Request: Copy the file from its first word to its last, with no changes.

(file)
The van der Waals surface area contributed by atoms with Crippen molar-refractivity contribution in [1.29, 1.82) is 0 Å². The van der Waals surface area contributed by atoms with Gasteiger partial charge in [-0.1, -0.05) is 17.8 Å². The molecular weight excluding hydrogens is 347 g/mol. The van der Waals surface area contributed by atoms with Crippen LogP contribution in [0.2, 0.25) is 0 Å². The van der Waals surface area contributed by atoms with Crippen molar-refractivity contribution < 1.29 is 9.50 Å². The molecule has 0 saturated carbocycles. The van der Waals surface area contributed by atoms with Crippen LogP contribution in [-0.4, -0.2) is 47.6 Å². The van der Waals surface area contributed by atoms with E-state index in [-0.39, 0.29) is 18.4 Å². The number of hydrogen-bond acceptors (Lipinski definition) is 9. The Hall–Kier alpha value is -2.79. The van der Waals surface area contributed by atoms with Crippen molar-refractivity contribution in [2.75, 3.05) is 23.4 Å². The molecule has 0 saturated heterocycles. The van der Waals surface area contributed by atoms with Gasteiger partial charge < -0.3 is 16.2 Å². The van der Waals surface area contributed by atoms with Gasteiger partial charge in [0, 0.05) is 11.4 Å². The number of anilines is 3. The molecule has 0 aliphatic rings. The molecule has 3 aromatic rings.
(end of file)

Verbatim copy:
The van der Waals surface area contributed by atoms with Crippen molar-refractivity contribution in [1.29, 1.82) is 0 Å². The van der Waals surface area contributed by atoms with Gasteiger partial charge in [-0.1, -0.05) is 17.8 Å². The molecular weight excluding hydrogens is 347 g/mol. The van der Waals surface area contributed by atoms with Crippen LogP contribution in [0.2, 0.25) is 0 Å². The van der Waals surface area contributed by atoms with Crippen molar-refractivity contribution < 1.29 is 9.50 Å². The molecule has 0 saturated carbocycles. The van der Waals surface area contributed by atoms with Crippen LogP contribution in [-0.4, -0.2) is 47.6 Å². The van der Waals surface area contributed by atoms with E-state index in [-0.39, 0.29) is 18.4 Å². The number of hydrogen-bond acceptors (Lipinski definition) is 9. The Hall–Kier alpha value is -2.79. The van der Waals surface area contributed by atoms with Crippen molar-refractivity contribution in [2.75, 3.05) is 23.4 Å². The molecule has 0 saturated heterocycles. The van der Waals surface area contributed by atoms with Gasteiger partial charge < -0.3 is 16.2 Å². The van der Waals surface area contributed by atoms with Gasteiger partial charge in [0, 0.05) is 11.4 Å². The number of anilines is 3. The molecule has 0 aliphatic rings. The molecule has 3 aromatic rings.